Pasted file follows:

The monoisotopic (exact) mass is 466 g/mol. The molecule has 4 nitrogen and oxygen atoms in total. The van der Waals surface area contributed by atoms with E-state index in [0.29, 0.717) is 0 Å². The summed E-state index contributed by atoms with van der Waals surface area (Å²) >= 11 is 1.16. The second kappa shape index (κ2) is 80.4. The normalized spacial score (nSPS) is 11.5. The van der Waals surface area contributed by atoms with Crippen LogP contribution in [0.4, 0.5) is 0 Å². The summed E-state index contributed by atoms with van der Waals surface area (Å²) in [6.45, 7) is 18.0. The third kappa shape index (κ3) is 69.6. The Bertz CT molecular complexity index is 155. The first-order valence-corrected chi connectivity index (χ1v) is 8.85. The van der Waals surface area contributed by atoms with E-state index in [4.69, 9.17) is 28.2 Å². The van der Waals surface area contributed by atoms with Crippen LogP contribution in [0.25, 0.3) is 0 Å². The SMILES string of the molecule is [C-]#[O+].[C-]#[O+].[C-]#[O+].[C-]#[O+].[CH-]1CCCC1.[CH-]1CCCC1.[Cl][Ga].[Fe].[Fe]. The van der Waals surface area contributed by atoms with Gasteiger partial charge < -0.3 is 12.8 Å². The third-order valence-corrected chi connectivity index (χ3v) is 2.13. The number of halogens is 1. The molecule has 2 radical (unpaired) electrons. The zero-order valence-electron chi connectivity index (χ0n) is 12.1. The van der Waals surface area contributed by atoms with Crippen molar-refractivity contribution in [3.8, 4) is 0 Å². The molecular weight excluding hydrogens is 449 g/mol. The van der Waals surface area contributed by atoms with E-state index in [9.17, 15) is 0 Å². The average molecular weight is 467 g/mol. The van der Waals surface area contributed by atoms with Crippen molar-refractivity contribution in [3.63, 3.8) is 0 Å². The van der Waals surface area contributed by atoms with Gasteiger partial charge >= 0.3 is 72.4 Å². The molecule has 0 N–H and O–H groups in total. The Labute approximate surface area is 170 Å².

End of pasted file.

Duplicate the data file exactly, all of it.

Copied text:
The monoisotopic (exact) mass is 466 g/mol. The molecule has 4 nitrogen and oxygen atoms in total. The van der Waals surface area contributed by atoms with E-state index in [0.29, 0.717) is 0 Å². The summed E-state index contributed by atoms with van der Waals surface area (Å²) >= 11 is 1.16. The second kappa shape index (κ2) is 80.4. The normalized spacial score (nSPS) is 11.5. The van der Waals surface area contributed by atoms with Crippen LogP contribution in [0.4, 0.5) is 0 Å². The summed E-state index contributed by atoms with van der Waals surface area (Å²) in [6.45, 7) is 18.0. The third kappa shape index (κ3) is 69.6. The Bertz CT molecular complexity index is 155. The first-order valence-corrected chi connectivity index (χ1v) is 8.85. The van der Waals surface area contributed by atoms with E-state index in [4.69, 9.17) is 28.2 Å². The van der Waals surface area contributed by atoms with Crippen LogP contribution in [0.25, 0.3) is 0 Å². The SMILES string of the molecule is [C-]#[O+].[C-]#[O+].[C-]#[O+].[C-]#[O+].[CH-]1CCCC1.[CH-]1CCCC1.[Cl][Ga].[Fe].[Fe]. The van der Waals surface area contributed by atoms with Gasteiger partial charge < -0.3 is 12.8 Å². The third-order valence-corrected chi connectivity index (χ3v) is 2.13. The number of halogens is 1. The molecule has 2 radical (unpaired) electrons. The zero-order valence-electron chi connectivity index (χ0n) is 12.1. The van der Waals surface area contributed by atoms with Crippen molar-refractivity contribution in [3.8, 4) is 0 Å². The molecular weight excluding hydrogens is 449 g/mol. The van der Waals surface area contributed by atoms with E-state index in [9.17, 15) is 0 Å². The average molecular weight is 467 g/mol. The van der Waals surface area contributed by atoms with Crippen molar-refractivity contribution in [3.63, 3.8) is 0 Å². The van der Waals surface area contributed by atoms with Gasteiger partial charge >= 0.3 is 72.4 Å². The molecule has 0 N–H and O–H groups in total. The Labute approximate surface area is 170 Å².